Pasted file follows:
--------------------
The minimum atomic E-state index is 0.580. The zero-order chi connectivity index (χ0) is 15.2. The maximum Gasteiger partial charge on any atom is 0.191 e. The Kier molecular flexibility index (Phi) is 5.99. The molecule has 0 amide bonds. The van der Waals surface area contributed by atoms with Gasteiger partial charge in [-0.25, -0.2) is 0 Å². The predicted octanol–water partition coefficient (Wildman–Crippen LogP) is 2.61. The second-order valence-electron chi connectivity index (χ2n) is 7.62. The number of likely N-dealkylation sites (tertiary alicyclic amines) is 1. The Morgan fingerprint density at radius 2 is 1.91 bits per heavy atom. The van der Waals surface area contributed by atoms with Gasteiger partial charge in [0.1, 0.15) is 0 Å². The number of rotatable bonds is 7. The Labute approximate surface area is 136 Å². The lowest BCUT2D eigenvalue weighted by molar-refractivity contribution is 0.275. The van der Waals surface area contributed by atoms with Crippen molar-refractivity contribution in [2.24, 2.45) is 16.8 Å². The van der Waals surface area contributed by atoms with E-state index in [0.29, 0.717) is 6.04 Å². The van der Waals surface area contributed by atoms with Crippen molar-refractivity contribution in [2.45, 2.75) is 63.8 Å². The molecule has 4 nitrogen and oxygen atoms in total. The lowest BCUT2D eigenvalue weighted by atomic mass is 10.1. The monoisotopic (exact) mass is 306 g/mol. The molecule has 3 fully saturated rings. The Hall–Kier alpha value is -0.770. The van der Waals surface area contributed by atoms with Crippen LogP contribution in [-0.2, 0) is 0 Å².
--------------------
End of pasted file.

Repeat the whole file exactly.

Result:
The minimum atomic E-state index is 0.580. The zero-order chi connectivity index (χ0) is 15.2. The maximum Gasteiger partial charge on any atom is 0.191 e. The Kier molecular flexibility index (Phi) is 5.99. The molecule has 0 amide bonds. The van der Waals surface area contributed by atoms with Gasteiger partial charge in [-0.25, -0.2) is 0 Å². The predicted octanol–water partition coefficient (Wildman–Crippen LogP) is 2.61. The second-order valence-electron chi connectivity index (χ2n) is 7.62. The number of likely N-dealkylation sites (tertiary alicyclic amines) is 1. The Morgan fingerprint density at radius 2 is 1.91 bits per heavy atom. The van der Waals surface area contributed by atoms with Gasteiger partial charge in [0.1, 0.15) is 0 Å². The number of rotatable bonds is 7. The Labute approximate surface area is 136 Å². The lowest BCUT2D eigenvalue weighted by molar-refractivity contribution is 0.275. The van der Waals surface area contributed by atoms with Crippen molar-refractivity contribution in [2.24, 2.45) is 16.8 Å². The van der Waals surface area contributed by atoms with E-state index in [0.29, 0.717) is 6.04 Å². The van der Waals surface area contributed by atoms with Crippen molar-refractivity contribution in [2.45, 2.75) is 63.8 Å². The molecule has 4 nitrogen and oxygen atoms in total. The lowest BCUT2D eigenvalue weighted by atomic mass is 10.1. The monoisotopic (exact) mass is 306 g/mol. The molecule has 3 fully saturated rings. The Hall–Kier alpha value is -0.770. The van der Waals surface area contributed by atoms with Crippen LogP contribution in [-0.2, 0) is 0 Å².